Is this proposition problematic? I don’t think so, and neither would the vast majority of Christian thinkers throughout human history, including the Apostle Paul. As the New Testament reveals, the Athenian concept of the “Unknown God,” and the principle that “in Him we live and move and have our being” (Acts 17:16-34) was more correct than Peter’s belief that God demanded that Gentiles embrace a Jewish lifestyle (Galatians 2:14). Erroneous ideas are erroneous ideas irrespective of the intentions behind them and irrespective of the speaker. I have a gut suspicion, however, that many evangelicals would take strong umbrage with my proposition.

This tribal, “they’re-not-really-one-of-us” impulse creates a churning backwash in which probably-incorrect ideas proliferate without encountering real challenge. The questionable theology in books like The Shack and The Boy Who Went to Heaven may often be shrugged off because the authors are “in the tribe”: they identify as evangelicals and speak the right conceptual language. Over time, bad ideas become more and more entrenched through repetition and a lack of internal self-policing.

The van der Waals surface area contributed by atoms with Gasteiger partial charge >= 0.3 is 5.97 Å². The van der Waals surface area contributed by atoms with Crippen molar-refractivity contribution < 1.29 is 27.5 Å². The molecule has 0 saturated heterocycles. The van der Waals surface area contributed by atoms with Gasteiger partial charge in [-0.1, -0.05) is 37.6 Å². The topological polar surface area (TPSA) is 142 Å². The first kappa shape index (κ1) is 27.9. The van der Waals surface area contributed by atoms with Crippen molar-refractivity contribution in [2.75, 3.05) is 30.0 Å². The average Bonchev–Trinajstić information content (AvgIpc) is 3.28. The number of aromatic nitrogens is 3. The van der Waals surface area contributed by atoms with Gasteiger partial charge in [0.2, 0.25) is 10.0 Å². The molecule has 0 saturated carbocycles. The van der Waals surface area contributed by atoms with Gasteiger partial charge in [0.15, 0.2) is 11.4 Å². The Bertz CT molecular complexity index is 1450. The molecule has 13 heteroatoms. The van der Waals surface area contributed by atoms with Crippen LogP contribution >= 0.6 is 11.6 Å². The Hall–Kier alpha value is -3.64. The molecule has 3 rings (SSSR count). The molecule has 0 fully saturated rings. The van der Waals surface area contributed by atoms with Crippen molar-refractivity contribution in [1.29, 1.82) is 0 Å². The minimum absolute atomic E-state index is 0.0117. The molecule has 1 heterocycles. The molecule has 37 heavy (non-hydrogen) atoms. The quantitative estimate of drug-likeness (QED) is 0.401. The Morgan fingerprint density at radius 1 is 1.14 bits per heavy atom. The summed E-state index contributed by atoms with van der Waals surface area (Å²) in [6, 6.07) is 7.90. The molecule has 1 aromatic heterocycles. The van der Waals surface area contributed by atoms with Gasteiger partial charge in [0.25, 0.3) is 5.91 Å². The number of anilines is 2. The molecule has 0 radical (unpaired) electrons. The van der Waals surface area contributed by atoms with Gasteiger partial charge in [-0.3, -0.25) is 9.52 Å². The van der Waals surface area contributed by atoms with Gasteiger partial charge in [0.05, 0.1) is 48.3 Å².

This problem is exacerbated by the dramatic detachment between those best equipped to dismantle bad theology and those responsible for promulgating it. The academy (broadly defined) has been castigated as “liberal” and “biased” for so long that even evangelical scholars will face an uphill battle when confronting entrenched positions. For instance, the view that the “days of creation” should be construed non-literally dates back to St. Augustine (and even further, to Origen), but influential evangelical figures have repeatedly declared over the last few decades that old-earth approaches to Genesis are part of a Darwinist plot to dismantle Christianity. This revisionist perspective has become so reified that those who would argue for a “conservative” (read: historical/traditional) stance are treated as traitors.